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Published on October 10th, 2013 | by Mace & Crown Administrator

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Extreme Reality

3D Motion Control Games Coming to any Webcam Near You

Sony, Microsoft, and Nintendo have all incorporated motion control gaming into their systems and solidified it as an industry standard. However, this technology has had virtually no presence outside of console-gaming.

Extreme Reality hopes to change that.  This Israeli-based technology company has created a program called Extreme Motion that “[enables] any consumer electronics device with a standard 2D camera to become a full-body motion controlled gaming system,” according to their website.

And they really do mean any device.  PC’s, TV’s, tablets, smart phones – anything with a webcam can become a comparable alternative to the popular Xbox Kinect.

According to the Extreme Reality website, “Extreme Motion…extracts the 3D position of the user in front of the camera in every frame and creates a live 3D model of the user in real time.”  It tracks player joints to recognize body positions and movements automatically.  The addition of hand gesture tracking lets the player drag items, open and close documents, and click icons just like a traditional mouse.

Though so far many of the games released have been by indie developers, SEGA recently used it in its iOS game “GO DANCE.” Additionally, popular games such as “ProRiders” by vTree Entertainment have been converted from their original formats to work with the software.

The gaming industry is not the only place where Extreme Reality has made waves.  Dor Givon, co-founder of the company, stated that the software “can analyze skeletal data and generate a unique biometric signature, so it will recognize an individual when they want to log into a device,” making the program a leap in biometric recognition technology.  The company is also researching how to apply Extreme Motion to augmented reality experiences and wearable devices.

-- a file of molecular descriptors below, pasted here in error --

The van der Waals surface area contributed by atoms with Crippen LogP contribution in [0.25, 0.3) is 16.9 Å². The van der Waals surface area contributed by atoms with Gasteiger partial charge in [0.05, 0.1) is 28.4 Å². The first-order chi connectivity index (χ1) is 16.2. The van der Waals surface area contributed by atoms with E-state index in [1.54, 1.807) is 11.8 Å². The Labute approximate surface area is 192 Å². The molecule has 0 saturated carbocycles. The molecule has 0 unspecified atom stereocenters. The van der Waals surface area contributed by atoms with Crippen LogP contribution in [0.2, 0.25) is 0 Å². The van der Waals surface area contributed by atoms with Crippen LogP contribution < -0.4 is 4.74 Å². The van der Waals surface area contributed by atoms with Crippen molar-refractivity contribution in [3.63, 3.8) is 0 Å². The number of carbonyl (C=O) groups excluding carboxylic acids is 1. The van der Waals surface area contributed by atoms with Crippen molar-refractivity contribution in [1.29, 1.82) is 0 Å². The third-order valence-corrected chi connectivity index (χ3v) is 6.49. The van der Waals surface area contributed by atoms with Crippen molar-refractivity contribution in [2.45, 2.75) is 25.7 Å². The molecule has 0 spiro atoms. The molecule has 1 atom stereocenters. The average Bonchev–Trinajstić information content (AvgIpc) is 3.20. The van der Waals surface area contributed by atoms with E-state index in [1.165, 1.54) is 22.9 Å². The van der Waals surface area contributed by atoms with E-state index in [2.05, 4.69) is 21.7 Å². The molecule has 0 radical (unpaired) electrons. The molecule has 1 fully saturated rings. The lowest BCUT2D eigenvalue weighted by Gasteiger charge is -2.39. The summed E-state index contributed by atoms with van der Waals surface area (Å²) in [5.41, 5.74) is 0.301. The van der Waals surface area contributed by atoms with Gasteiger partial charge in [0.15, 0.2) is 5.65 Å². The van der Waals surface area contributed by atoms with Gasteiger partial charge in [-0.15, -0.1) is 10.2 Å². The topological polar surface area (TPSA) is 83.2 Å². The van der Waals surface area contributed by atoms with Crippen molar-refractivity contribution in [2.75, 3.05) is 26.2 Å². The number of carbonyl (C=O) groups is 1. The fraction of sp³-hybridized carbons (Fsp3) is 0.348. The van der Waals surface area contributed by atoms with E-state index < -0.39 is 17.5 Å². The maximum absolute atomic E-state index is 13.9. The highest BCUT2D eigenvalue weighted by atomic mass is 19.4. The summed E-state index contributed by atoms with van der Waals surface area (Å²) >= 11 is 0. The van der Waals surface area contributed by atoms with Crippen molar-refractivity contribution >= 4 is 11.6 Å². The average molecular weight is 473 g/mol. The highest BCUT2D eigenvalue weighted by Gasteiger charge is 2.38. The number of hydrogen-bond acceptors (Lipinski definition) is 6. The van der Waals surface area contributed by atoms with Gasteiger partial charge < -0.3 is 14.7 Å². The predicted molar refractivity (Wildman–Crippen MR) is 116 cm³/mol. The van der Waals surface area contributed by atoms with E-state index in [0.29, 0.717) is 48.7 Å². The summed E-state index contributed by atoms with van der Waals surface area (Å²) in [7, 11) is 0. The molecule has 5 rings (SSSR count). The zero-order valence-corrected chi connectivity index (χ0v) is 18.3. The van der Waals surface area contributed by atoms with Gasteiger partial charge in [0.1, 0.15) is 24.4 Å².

This month, Extreme Reality launched its free Software Development Kit, or SDK, allowing developers to start using the software to create their games.  The company is also sponsoring a competition dubbed the Extreme iPad Challenge with a cash prize of ten thousand dollars to entice developers to create games with Extreme Motion for the iPad device.

Joshua Cruz, president of ODU’s Video Game Design and Development Club, shared his views on this new technology for computers and phones.

While Cruz admitted that he and his fellow student game developers have actively discussed how to include motion capture in future projects, he lamented that the “the technology so far has been so costly that it’s unrealistic.”  He listed examples he has seen of developers struggling to work with a wide range of onerous and costly equipment, from 3D cameras, to green screens, to the unintentionally hilarious full-body suits with rubber balls attached at key motion capture points.

Cruz even described how many developers have gone so far as to dissect their existing Xbox Kinect devices to hook them up to their computers.  And even then, most indie developers do not have the manpower to make their games as polished as those of larger companies.

He hopes that with developments like the Extreme Motion SDK, the gap between indie and big-name developers will be bridged.  “But it all depends on how indie developers use [the technology]… If they find a way to provide a unique experience with the hardware, then there’s a lot of room for indie developers to become bigger in the community.”

Above all, Cruz emphasized that he would want the industry to avoid the gimmicky nature that plagues motion gaming in the market today.

Up till now many of the existing games made with Extreme Motion follow this pattern, but Extreme Reality’s SDK release has opened the playing field for a new wave of developers dipping their feet into designing motion control gaming.  And, as Cruz said, the only limit of content is the developer’s own creativity.

By Alyse Stanley

Contributing Writer


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